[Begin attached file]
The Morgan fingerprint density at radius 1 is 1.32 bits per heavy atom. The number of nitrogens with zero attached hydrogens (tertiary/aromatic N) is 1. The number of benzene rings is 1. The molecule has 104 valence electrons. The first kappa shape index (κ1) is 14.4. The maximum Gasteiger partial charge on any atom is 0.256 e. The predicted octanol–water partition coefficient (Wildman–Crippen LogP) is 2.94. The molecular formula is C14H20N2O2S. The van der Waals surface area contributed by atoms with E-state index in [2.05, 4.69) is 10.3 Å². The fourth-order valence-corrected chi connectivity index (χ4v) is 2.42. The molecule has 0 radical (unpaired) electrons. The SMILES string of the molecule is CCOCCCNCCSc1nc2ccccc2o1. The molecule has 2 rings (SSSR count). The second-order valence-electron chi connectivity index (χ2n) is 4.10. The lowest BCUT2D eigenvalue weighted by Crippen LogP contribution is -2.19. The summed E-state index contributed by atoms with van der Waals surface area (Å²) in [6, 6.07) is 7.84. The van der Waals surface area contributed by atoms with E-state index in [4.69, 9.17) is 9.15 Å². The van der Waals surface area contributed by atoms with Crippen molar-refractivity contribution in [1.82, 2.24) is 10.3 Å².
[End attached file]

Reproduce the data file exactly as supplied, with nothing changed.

The Morgan fingerprint density at radius 1 is 1.32 bits per heavy atom. The number of nitrogens with zero attached hydrogens (tertiary/aromatic N) is 1. The number of benzene rings is 1. The molecule has 104 valence electrons. The first kappa shape index (κ1) is 14.4. The maximum Gasteiger partial charge on any atom is 0.256 e. The predicted octanol–water partition coefficient (Wildman–Crippen LogP) is 2.94. The molecular formula is C14H20N2O2S. The van der Waals surface area contributed by atoms with E-state index in [2.05, 4.69) is 10.3 Å². The fourth-order valence-corrected chi connectivity index (χ4v) is 2.42. The molecule has 0 radical (unpaired) electrons. The SMILES string of the molecule is CCOCCCNCCSc1nc2ccccc2o1. The molecule has 2 rings (SSSR count). The second-order valence-electron chi connectivity index (χ2n) is 4.10. The lowest BCUT2D eigenvalue weighted by Crippen LogP contribution is -2.19. The summed E-state index contributed by atoms with van der Waals surface area (Å²) in [6, 6.07) is 7.84. The van der Waals surface area contributed by atoms with E-state index in [4.69, 9.17) is 9.15 Å². The van der Waals surface area contributed by atoms with Crippen molar-refractivity contribution in [1.82, 2.24) is 10.3 Å².